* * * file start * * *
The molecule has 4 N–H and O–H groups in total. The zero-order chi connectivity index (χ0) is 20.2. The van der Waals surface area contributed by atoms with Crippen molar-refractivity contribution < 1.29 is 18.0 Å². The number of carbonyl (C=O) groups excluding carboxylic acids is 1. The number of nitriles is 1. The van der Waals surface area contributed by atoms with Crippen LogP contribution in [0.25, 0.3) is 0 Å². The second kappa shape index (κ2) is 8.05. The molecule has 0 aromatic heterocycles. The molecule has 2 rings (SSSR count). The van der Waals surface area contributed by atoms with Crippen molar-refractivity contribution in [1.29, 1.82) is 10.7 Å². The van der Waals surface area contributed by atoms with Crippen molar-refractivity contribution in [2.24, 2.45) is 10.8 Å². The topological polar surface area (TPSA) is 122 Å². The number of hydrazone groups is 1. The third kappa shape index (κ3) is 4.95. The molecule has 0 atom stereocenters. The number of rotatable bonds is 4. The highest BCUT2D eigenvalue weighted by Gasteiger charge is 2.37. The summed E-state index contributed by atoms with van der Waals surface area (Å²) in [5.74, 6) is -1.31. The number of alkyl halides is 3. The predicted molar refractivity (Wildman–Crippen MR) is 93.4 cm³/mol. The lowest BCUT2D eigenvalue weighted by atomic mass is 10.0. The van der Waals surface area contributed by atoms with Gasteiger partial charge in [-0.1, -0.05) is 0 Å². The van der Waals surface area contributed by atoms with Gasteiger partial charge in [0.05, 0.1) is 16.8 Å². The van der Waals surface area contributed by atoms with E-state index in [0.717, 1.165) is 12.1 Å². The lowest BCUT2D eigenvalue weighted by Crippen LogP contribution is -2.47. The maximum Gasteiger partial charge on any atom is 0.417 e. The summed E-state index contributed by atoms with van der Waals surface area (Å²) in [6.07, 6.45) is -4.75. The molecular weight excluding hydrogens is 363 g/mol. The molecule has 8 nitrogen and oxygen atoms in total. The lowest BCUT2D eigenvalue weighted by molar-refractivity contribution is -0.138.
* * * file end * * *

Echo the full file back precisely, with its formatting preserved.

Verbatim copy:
The molecule has 4 N–H and O–H groups in total. The zero-order chi connectivity index (χ0) is 20.2. The van der Waals surface area contributed by atoms with Crippen molar-refractivity contribution < 1.29 is 18.0 Å². The number of carbonyl (C=O) groups excluding carboxylic acids is 1. The number of nitriles is 1. The van der Waals surface area contributed by atoms with Crippen LogP contribution in [0.25, 0.3) is 0 Å². The second kappa shape index (κ2) is 8.05. The molecule has 0 aromatic heterocycles. The molecule has 2 rings (SSSR count). The van der Waals surface area contributed by atoms with Crippen molar-refractivity contribution in [1.29, 1.82) is 10.7 Å². The van der Waals surface area contributed by atoms with Crippen molar-refractivity contribution in [2.24, 2.45) is 10.8 Å². The topological polar surface area (TPSA) is 122 Å². The number of hydrazone groups is 1. The third kappa shape index (κ3) is 4.95. The molecule has 0 atom stereocenters. The number of rotatable bonds is 4. The highest BCUT2D eigenvalue weighted by Gasteiger charge is 2.37. The summed E-state index contributed by atoms with van der Waals surface area (Å²) in [5.74, 6) is -1.31. The number of alkyl halides is 3. The predicted molar refractivity (Wildman–Crippen MR) is 93.4 cm³/mol. The lowest BCUT2D eigenvalue weighted by atomic mass is 10.0. The van der Waals surface area contributed by atoms with Gasteiger partial charge in [-0.1, -0.05) is 0 Å². The van der Waals surface area contributed by atoms with Gasteiger partial charge in [0.05, 0.1) is 16.8 Å². The van der Waals surface area contributed by atoms with E-state index in [0.717, 1.165) is 12.1 Å². The lowest BCUT2D eigenvalue weighted by Crippen LogP contribution is -2.47. The maximum Gasteiger partial charge on any atom is 0.417 e. The summed E-state index contributed by atoms with van der Waals surface area (Å²) in [6.07, 6.45) is -4.75. The molecular weight excluding hydrogens is 363 g/mol. The molecule has 8 nitrogen and oxygen atoms in total. The lowest BCUT2D eigenvalue weighted by molar-refractivity contribution is -0.138.